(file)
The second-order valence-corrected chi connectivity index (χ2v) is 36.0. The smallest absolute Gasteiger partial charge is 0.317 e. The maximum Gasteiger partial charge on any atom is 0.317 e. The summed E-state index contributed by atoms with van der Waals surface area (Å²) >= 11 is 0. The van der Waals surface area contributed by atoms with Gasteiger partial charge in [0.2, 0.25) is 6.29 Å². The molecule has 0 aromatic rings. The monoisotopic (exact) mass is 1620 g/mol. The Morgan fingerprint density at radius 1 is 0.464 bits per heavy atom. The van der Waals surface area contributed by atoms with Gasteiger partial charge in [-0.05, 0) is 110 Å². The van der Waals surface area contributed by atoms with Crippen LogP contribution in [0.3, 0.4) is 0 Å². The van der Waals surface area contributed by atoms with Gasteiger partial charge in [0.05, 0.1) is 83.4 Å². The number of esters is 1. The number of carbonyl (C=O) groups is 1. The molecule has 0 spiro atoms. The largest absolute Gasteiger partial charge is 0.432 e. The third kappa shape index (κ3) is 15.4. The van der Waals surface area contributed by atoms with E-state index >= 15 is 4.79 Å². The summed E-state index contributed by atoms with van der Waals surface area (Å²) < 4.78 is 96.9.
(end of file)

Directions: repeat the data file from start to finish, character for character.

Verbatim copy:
The second-order valence-corrected chi connectivity index (χ2v) is 36.0. The smallest absolute Gasteiger partial charge is 0.317 e. The maximum Gasteiger partial charge on any atom is 0.317 e. The summed E-state index contributed by atoms with van der Waals surface area (Å²) >= 11 is 0. The van der Waals surface area contributed by atoms with Gasteiger partial charge in [0.2, 0.25) is 6.29 Å². The molecule has 0 aromatic rings. The monoisotopic (exact) mass is 1620 g/mol. The Morgan fingerprint density at radius 1 is 0.464 bits per heavy atom. The van der Waals surface area contributed by atoms with Gasteiger partial charge in [-0.05, 0) is 110 Å². The van der Waals surface area contributed by atoms with Crippen LogP contribution in [0.3, 0.4) is 0 Å². The van der Waals surface area contributed by atoms with Gasteiger partial charge in [0.05, 0.1) is 83.4 Å². The number of esters is 1. The number of carbonyl (C=O) groups is 1. The molecule has 0 spiro atoms. The largest absolute Gasteiger partial charge is 0.432 e. The third kappa shape index (κ3) is 15.4. The van der Waals surface area contributed by atoms with E-state index >= 15 is 4.79 Å². The summed E-state index contributed by atoms with van der Waals surface area (Å²) < 4.78 is 96.9.